This article first appeared in City & Country, The Edge Malaysia Weekly on May 3, 2021 - May 9, 2021
The hospitality industry has been hit hard by the Covid-19 pandemic and tourist arrivals have slowed to a trickle. The pandemic has also had an impact on hotel transactions. But interest in Malaysian hotels has been growing, with property experts expecting a recovery in the number of transactions in the near future.
“We conducted a survey in late 2020 on investment intentions in the Malaysian hospitality sector and got feedback from hotel owners and operators,” says Knight Frank executive director of capital markets James Buckley.
“Malaysia is ranked as one of the top three investment destinations within Southeast Asia, after Thailand and Singapore. Interestingly, our survey indicated that 36% of respondents want to acquire hotels within the next six months to three years, with 8% within the next six to 12 months,” he says.
Buckley adds that buyer preference is for city centre hotels rather than resorts. “They are considered to be more profitable as the main client segment comprises business travellers, who tend to stay during the week, and that helps the hotel achieve higher occupancy on weekdays, when the leisure segment is absent, making it less reliant on the holiday seasons.”
CBRE|WTW group managing director Foo Gee Jen says, “Malaysia’s hotel market has managed to pique the interest of foreign buyers in recent years and there will be good hotel investment opportunities even in the current conditions. As such, the Klang Valley is expected to be an attractive hotel investment destination.
“The type of hotels available in the market is unlikely to vary in the foreseeable future — upscale or luxury hotels for business travellers and midscale or boutique hotels within the shopping belts that have a good track record will be preferred.”
While there is interest in the purchase of hotels, Zerin Properties managing director and CEO Previndran Singhe believes it will take some time before transaction activity improves.
“The trend of hotel transactions in Malaysia seems to have strengthened and 2020 was a relatively active year, considering the market conditions during a pandemic. But it is going to take some time for transactions to recover to the pre-pandemic level.
“The improvement will also depend on the restrictions that will be imposed during the Conditional Movement Control Order period. We will have to wait for international borders to reopen and interstate travel to resume before the hospitality sector can fully recover,” he adds.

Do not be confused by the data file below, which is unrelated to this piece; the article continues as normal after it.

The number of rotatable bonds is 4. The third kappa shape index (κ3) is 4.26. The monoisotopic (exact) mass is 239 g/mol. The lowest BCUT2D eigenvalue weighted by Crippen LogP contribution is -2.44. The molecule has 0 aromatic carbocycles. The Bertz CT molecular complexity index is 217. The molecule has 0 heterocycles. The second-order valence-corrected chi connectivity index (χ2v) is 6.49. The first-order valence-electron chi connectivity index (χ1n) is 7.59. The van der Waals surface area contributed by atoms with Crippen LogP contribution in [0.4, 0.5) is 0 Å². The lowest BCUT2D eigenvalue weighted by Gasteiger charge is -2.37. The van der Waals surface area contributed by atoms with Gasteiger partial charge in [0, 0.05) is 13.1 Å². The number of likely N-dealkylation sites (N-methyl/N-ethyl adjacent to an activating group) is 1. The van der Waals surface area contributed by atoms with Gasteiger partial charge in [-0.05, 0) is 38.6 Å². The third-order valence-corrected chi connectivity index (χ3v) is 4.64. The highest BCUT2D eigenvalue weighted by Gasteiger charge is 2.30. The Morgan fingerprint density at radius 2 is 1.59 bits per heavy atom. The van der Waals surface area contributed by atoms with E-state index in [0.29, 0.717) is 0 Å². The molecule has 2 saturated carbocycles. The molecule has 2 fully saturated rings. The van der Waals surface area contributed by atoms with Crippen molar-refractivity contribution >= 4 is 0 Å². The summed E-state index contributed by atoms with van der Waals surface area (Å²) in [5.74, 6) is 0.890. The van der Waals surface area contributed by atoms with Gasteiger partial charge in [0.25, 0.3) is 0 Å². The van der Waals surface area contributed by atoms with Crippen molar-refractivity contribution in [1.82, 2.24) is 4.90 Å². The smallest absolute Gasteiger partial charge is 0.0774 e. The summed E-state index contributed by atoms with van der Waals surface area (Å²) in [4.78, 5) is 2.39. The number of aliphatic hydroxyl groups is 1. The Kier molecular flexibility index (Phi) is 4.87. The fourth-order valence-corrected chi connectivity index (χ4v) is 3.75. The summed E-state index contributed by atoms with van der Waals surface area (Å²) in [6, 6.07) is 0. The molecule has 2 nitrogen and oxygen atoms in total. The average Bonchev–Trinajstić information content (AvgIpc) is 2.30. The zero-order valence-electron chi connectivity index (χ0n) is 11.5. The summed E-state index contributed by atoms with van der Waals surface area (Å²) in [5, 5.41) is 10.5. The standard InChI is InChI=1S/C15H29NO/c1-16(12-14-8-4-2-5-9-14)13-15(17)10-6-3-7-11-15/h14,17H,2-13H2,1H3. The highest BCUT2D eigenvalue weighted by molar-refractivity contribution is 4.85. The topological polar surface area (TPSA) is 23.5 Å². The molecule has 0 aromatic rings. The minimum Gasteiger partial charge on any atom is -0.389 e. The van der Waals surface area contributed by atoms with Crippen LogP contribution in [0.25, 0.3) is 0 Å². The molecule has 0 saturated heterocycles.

The majority of the hotels transacted over the past year were a mixture of mid-tier and high-end products. “In the Klang Valley, the bulk of hotels for sale have been upscale or luxury hotels catering to business travellers and midscale/boutique hotels located in shopping districts such as Bukit Bintang and KLCC, which are dependent on tourism,” says Foo.
“Likewise, in other states, resorts and local brand hotels in tourism hotspots, including beachside and the town centre, have emerged in the market owing to the halt in tourism, which is observable in states such as Penang, Johor and Pahang.”
Says Previndran, “Generally, the majority of hotels being transacted are located in major tourism spots such as KL city centre, Genting Highlands and Bukit Fraser. Based on these locations, it is probably due to increasing domestic leisure demand, fuelled by strong pent-up demand, combined with long-term structural growth for destination/experiential travel anticipated in 2021 and beyond.”
While the pandemic has caused hotel transactions to slow, strong holding power and financing have also played a part in the situation.
“Despite the turmoil that the travel and tourism sector has been facing because of the pandemic and strict travel restrictions, few prime hotels were transacted in the last 12 months. One key reason is the lack of prime hotels that have come onto the market,” says Knight Frank’s Buckley.
“I would describe a hotel as prime after considering its location, star rating, condition and whether it is internationally branded or owner operated,” he adds.
Moreover, some prime hotel owners would prefer to wait out the pandemic to ensure pricing and sentiment have improved. “Prime hotels are very tightly held and it was back in 2017 when the sector saw a flurry of prime hotel assets changing hands. These included the Hilton Sentral, Hard Rock Penang, Lone Pine Penang, Canopy by Hilton, Four Seasons Langkawi and the Renaissance Kuala Lumpur,” says Buckley.
“Another reason for the drop in hotel sales is the constraints in the debt market, which is making it difficult for buyers to raise sufficient debt to finance acquisitions. According to Real Capital Analytics, the total value of hotel transactions across Malaysia in 2020 was RM497 million, which is 85% down on the 10-year long-term average.”
Moreover, the sale and purchase of hotels go through a different process compared with other product types. This could also contribute to a slower transaction take-up.
Savills Malaysia managing director Datuk Paul Khong says, “Hotels are usually sold on a ‘confidential basis’ via private treaty, rather than through a public press release or an advertisement blast on its proposed sale. It is a specialised property and attracts a targeted group rather than the public at large.
“As these buyers are usually limited to certain categories of investors or operators, there is less expectation to push the listings to all, especially as they are not like residential properties, which require fuller marketing coverage.
“Generally, most sellers do not want publicity on the sale of their operating hotel in the press as this will usually spook hotel employees. Hotel sales are usually undertaken on a select-and-targeted basis and should not be simply waved around like an open listing. Many of the international agents have a database of potential buyers, which is helpful.”